More than one-third of people involved in the survey admitted to attempting to guess someone’s password. (Beyond Identity, 2021)

As per 26% of individuals, they’ve never had any of their passwords breached knowingly. (Beyond Identity, 2021)

Personal email accounts of over 23% of individuals were compromised. (Beyond Identity, 2021)

Online banking accounts for nearly 18% of individuals were compromised. (Beyond Identity, 2021)

More than 25% of individuals reported having their password breached knowingly three to four times. (Beyond Identity, 2021)

4% of people trying to guess someone else’s password looked through the social media profiles of the concerned person beforehand to find helpful information. (Beyond Identity, 2021)

Over half of the people who have admitted to trying to guess a password were the ones who wanted to get the password of their significant other. (Beyond Identity, 2021)

Almost 1 in 4 individuals have tried to guess the password of their child out of people who’ve tried to guess someone else’s password. (Beyond Identity, 2021)

15.6% of the people out of those who’ve tried to guess someone else’s password looked through the individual’s personal files for helpful information. (Beyond Identity, 2021)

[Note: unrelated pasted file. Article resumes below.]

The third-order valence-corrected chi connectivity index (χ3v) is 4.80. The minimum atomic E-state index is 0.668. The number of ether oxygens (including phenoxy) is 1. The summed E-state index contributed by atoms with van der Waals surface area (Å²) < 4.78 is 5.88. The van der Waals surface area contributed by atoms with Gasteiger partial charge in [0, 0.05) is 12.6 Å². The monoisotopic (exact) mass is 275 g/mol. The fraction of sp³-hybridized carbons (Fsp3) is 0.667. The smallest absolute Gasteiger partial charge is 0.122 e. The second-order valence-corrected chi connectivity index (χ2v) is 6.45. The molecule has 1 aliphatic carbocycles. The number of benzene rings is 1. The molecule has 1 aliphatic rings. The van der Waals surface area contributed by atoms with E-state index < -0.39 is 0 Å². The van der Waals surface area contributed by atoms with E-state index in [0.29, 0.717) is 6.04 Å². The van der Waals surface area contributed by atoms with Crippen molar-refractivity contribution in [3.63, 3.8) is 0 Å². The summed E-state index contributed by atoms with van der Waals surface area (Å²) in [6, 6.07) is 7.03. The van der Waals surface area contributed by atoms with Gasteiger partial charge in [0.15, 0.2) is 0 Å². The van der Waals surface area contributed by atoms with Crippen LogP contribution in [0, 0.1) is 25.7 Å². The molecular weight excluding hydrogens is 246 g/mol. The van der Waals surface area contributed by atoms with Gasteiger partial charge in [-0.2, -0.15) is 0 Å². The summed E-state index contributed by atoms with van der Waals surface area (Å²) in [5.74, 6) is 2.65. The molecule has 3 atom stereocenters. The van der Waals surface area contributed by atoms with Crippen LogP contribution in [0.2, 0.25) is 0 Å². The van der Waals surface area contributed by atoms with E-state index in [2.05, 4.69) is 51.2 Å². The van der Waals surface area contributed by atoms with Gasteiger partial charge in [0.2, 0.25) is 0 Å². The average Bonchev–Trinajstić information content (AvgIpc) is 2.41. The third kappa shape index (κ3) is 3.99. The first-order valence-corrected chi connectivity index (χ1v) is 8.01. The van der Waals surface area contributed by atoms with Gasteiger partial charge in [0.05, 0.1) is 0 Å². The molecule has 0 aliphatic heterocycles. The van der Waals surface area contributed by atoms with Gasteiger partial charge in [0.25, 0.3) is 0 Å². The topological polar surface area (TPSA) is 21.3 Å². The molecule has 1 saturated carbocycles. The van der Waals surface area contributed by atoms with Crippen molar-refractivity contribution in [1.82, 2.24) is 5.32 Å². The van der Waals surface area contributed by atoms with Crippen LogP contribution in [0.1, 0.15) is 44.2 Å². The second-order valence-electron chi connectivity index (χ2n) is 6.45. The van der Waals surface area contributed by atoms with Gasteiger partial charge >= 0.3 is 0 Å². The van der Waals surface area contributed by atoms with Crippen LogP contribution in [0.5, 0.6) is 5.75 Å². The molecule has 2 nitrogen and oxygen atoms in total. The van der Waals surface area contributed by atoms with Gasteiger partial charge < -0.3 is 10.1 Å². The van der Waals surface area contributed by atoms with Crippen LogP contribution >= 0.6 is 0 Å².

Password Breach Statistics 2020

Here are some password breach statistics from the year 2020:

As per 12% of individuals, they are familiar with someone who has been a target of a password breach. (Ponemon Institute, 2020)

As per 37% of IT security professionals, potential risks to the security and privacy of their private information are their top concern. (Ponemon Institute, 2020)

On average, on criminal marketplaces, brute-force password-cracking tools cost hackers $4. (Digital Shadows, 2020)

As per 60% of IT security professionals, account takeovers have been used to target their customers’ accounts. (Ponemon Institute, 2020)

Login credentials for financial accounts and banking on cybercriminal marketplaces sell for an average price of $70.91. (Digital Shadows, 2020)